Costs News

05 February 2020
go back

Leonard strikes out application for detailed assessment in fixed-costs case

A costs judge has struck out a claimant's notice of commencement of detailed assessment proceedings because the claim was subject to the fixed recoverable cost rules under CPR 45 section IIIA.

Such a procedure would be disproportionate given the amounts likely to be at stake, ruled Master Leonard in the Senior Courts Costs Office.

The claim in Nema v Kirkland [2019] EWHC B15 (Costs) started in the road traffic accident portal but exited and proceedings were issued. The claim settled by way of a part 36 offer of £5,500.

The claimant sought £6,160 in costs, calculated by reference to section IIIA, made up of solicitors' costs of £4,506 – with base costs of £2,655, 20% of damages at £1,100 and VAT – and disbursements of £1,654.

The defendant did not agree two elements of the disbursements and paid £5,596 "in full and final settlement of your costs and disbursements", although it acknowledged that the claimant had not accepted the sum on this basis.

The claimant sent the defendant notice of commencement of detailed assessment proceedings, enclosing a bill for £6,431, including an additional £271 for drawing up and checking the bill.

The defendant applied to strike out both the notice of commencement and the bill of costs.

Master Leonard ruled that CPR 45 throughout distinguished between fixed costs and disbursements and made separate provision for each. Looking at the rules, it was clear “that cases in which the recoverable costs are fixed are not subject to the general rule that following acceptance of a part 36 offer, a claimant's costs are to be assessed on the standard basis”.

CPR 36.13 and CPR 36.20 between them provided (absent agreement) for two alternative, mutually exclusive methods of determining the amount of costs and disbursements recoverable by a claimant following acceptance of a part 36 offer, he said: “One is detailed assessment on the standard basis under CPR 36.13(3), a potentially expensive procedure quite unsuitable where CPR 45 section IIIA applies. The alternative, suitable and specifically designed for such cases, is recovery of fixed costs and permitted disbursements under CPR 36.20.”

The judge added that where, following acceptance of a part 36 offer, fixed costs were recoverable under CPR 45 section IIIA, there could be no deemed order for costs under CPR 44.9.

“CPR 44.9 applies where a right to costs arises under CPR 36.13(1), but CPR 36.13(1) is expressly subject to CPR 36.20. CPR 36.20 provides that a claimant's entitlement to costs and disbursements, following acceptance of a part 36 offer, is dictated by section IIIA of part 45. That is quite inconsistent with the existence of a deemed order for costs on the standard basis, as is the requirement that any dispute be resolved by an order under CPR 36.20(11). The logical conclusion is that where CPR 36.20 applies, CPR 36.13(1) is disapplied.”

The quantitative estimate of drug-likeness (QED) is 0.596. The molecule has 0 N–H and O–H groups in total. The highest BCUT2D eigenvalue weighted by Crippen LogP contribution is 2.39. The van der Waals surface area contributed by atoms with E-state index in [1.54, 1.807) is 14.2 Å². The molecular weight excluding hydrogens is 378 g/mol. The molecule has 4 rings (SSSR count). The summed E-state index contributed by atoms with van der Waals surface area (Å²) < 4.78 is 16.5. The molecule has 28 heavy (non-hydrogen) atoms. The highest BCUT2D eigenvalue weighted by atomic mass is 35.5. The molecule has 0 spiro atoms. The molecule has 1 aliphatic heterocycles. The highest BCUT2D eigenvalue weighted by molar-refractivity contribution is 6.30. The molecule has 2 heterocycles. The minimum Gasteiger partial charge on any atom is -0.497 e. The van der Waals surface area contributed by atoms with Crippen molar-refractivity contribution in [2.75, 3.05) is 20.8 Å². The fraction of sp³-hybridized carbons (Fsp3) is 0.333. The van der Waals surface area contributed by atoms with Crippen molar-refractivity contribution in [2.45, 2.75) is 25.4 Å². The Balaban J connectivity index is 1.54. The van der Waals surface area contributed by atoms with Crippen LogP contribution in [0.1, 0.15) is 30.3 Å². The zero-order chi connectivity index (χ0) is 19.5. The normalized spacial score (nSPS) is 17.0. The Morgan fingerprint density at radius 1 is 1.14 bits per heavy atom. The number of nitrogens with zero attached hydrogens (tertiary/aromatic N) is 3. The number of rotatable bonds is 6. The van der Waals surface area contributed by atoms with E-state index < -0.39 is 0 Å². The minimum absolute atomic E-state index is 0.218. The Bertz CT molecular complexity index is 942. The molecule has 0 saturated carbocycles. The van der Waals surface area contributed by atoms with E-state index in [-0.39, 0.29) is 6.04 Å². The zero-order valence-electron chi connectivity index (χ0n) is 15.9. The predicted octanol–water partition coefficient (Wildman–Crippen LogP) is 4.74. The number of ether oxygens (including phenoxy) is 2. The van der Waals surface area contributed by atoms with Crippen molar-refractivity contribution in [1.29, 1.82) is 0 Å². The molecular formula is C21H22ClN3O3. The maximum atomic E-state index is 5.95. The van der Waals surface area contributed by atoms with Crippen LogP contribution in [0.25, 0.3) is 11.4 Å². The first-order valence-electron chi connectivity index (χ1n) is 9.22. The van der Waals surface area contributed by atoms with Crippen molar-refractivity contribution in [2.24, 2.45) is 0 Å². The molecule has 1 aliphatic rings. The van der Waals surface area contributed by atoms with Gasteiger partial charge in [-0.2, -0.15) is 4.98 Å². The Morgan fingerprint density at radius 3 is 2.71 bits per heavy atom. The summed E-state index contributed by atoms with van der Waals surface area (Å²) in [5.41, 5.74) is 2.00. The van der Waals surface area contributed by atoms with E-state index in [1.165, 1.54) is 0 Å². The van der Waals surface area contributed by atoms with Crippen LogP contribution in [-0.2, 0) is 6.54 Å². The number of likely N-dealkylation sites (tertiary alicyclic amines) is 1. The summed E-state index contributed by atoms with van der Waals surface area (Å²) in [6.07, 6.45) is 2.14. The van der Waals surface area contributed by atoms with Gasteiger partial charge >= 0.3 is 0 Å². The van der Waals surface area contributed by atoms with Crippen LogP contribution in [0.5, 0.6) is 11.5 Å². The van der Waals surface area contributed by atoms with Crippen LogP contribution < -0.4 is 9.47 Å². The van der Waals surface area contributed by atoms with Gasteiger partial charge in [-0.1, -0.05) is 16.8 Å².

Under CPR 36.20(11), the court has to make an order which determines the amount of costs due under a “self-contained procedure” that was neither summary nor detailed assessment. It should be treated as an interim application under CPR 45.29H; holding a detailed assessment was likely to be disproportionate.

Master Leonard said: “It has already cost over half the amount in issue just to prepare a bill which includes (as it must, if detailed assessment is the right procedure) the fixed costs which comprise by far the greatest part of the claimant's bill and yet are not the subject of any dispute.

“The claimant further asserts the right to recover additional costs of provisional assessment up to £1,500 plus VAT, and in principle there would be nothing to stop either party going to a further oral hearing under CPR 47.15(7)-(9) at yet more cost.

“Mr Hogan [for the claimant] argues that the court has the power to limit the costs of detailed assessment to a proportionate figure, but the point seems to me to be that the entire detailed assessment procedure is disproportionate where costs under section IIIA of CPR 45 are concerned.”

The judge was also concerned that the likelihood that disputes would arise in relation to non-fixed disbursements than fixed costs could render CPR 36.20 “largely redundant”, and also lead to inconsistency.

“For example, where all disbursements are fixed (as, for example, under CPR 45.29I, paragraph 2A) any dispute would be resolved under the CPR 36.20 procedure, whereas if even one disbursement, however small, is not fixed and not agreed, the case would have to go to full detailed assessment.

“For those reasons, the defendant's application succeeds. The claimant's notice of commencement and bill of costs shall be struck out.”

Andrew Hogan (instructed by Bond Turner) for the claimant, with Matthew Waszak (instructed by Horwich Farrelly) for the defendant.

Comments

There are no comments. Why not be the first?

Add your comment

 
go back